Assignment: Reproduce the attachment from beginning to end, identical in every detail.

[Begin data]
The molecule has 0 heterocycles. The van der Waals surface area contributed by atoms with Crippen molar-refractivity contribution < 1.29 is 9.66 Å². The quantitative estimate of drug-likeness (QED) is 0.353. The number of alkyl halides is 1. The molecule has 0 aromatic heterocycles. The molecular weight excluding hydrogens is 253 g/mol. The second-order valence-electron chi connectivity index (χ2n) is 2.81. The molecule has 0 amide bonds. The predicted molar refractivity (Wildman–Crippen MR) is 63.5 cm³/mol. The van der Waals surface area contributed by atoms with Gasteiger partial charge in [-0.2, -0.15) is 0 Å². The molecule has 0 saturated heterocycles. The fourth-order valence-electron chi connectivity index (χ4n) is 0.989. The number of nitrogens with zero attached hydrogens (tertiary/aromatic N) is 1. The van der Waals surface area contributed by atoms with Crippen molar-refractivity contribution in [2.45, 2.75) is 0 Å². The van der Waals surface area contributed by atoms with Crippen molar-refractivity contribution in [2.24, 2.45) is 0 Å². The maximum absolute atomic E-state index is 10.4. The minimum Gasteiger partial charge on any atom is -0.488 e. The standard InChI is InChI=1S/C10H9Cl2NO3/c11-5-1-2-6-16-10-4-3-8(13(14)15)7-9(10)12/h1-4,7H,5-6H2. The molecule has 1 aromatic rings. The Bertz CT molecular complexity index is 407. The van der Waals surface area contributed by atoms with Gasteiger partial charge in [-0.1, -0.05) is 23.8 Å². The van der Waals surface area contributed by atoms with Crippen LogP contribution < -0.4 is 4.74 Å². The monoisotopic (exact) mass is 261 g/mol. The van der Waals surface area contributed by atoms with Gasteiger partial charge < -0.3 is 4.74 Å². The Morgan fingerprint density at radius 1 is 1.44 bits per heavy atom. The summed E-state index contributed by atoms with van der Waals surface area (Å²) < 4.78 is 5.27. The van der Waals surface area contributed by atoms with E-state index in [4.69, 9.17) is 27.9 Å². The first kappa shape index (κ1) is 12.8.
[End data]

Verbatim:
The molecule has 0 heterocycles. The van der Waals surface area contributed by atoms with Crippen molar-refractivity contribution < 1.29 is 9.66 Å². The quantitative estimate of drug-likeness (QED) is 0.353. The number of alkyl halides is 1. The molecule has 0 aromatic heterocycles. The molecular weight excluding hydrogens is 253 g/mol. The second-order valence-electron chi connectivity index (χ2n) is 2.81. The molecule has 0 amide bonds. The predicted molar refractivity (Wildman–Crippen MR) is 63.5 cm³/mol. The van der Waals surface area contributed by atoms with Gasteiger partial charge in [-0.2, -0.15) is 0 Å². The molecule has 0 saturated heterocycles. The fourth-order valence-electron chi connectivity index (χ4n) is 0.989. The number of nitrogens with zero attached hydrogens (tertiary/aromatic N) is 1. The van der Waals surface area contributed by atoms with Crippen molar-refractivity contribution in [2.45, 2.75) is 0 Å². The van der Waals surface area contributed by atoms with Crippen molar-refractivity contribution in [2.24, 2.45) is 0 Å². The maximum absolute atomic E-state index is 10.4. The minimum Gasteiger partial charge on any atom is -0.488 e. The standard InChI is InChI=1S/C10H9Cl2NO3/c11-5-1-2-6-16-10-4-3-8(13(14)15)7-9(10)12/h1-4,7H,5-6H2. The molecule has 1 aromatic rings. The Bertz CT molecular complexity index is 407. The van der Waals surface area contributed by atoms with Gasteiger partial charge in [-0.1, -0.05) is 23.8 Å². The van der Waals surface area contributed by atoms with Crippen LogP contribution < -0.4 is 4.74 Å². The monoisotopic (exact) mass is 261 g/mol. The van der Waals surface area contributed by atoms with Gasteiger partial charge < -0.3 is 4.74 Å². The Morgan fingerprint density at radius 1 is 1.44 bits per heavy atom. The summed E-state index contributed by atoms with van der Waals surface area (Å²) < 4.78 is 5.27. The van der Waals surface area contributed by atoms with E-state index in [4.69, 9.17) is 27.9 Å². The first kappa shape index (κ1) is 12.8.